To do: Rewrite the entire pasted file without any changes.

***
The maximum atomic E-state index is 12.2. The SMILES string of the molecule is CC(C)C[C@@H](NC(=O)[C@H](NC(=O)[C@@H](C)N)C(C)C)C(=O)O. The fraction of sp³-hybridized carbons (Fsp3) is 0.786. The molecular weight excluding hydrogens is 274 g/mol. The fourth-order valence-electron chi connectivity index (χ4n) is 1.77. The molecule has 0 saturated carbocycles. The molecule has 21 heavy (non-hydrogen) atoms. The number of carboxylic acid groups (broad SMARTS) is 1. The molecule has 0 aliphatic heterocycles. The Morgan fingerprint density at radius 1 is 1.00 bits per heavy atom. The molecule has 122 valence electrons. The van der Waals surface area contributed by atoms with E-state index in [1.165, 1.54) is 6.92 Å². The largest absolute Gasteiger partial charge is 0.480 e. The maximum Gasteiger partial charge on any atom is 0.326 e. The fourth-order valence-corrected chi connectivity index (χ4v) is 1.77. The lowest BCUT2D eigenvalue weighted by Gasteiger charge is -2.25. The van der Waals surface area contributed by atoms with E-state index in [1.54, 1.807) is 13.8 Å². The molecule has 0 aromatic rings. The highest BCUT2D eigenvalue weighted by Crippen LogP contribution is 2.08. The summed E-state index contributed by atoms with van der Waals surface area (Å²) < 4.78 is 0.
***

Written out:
The maximum atomic E-state index is 12.2. The SMILES string of the molecule is CC(C)C[C@@H](NC(=O)[C@H](NC(=O)[C@@H](C)N)C(C)C)C(=O)O. The fraction of sp³-hybridized carbons (Fsp3) is 0.786. The molecular weight excluding hydrogens is 274 g/mol. The fourth-order valence-electron chi connectivity index (χ4n) is 1.77. The molecule has 0 saturated carbocycles. The molecule has 21 heavy (non-hydrogen) atoms. The number of carboxylic acid groups (broad SMARTS) is 1. The molecule has 0 aliphatic heterocycles. The Morgan fingerprint density at radius 1 is 1.00 bits per heavy atom. The molecule has 122 valence electrons. The van der Waals surface area contributed by atoms with E-state index in [1.165, 1.54) is 6.92 Å². The largest absolute Gasteiger partial charge is 0.480 e. The maximum Gasteiger partial charge on any atom is 0.326 e. The fourth-order valence-corrected chi connectivity index (χ4v) is 1.77. The lowest BCUT2D eigenvalue weighted by Gasteiger charge is -2.25. The van der Waals surface area contributed by atoms with E-state index in [1.54, 1.807) is 13.8 Å². The molecule has 0 aromatic rings. The highest BCUT2D eigenvalue weighted by Crippen LogP contribution is 2.08. The summed E-state index contributed by atoms with van der Waals surface area (Å²) < 4.78 is 0.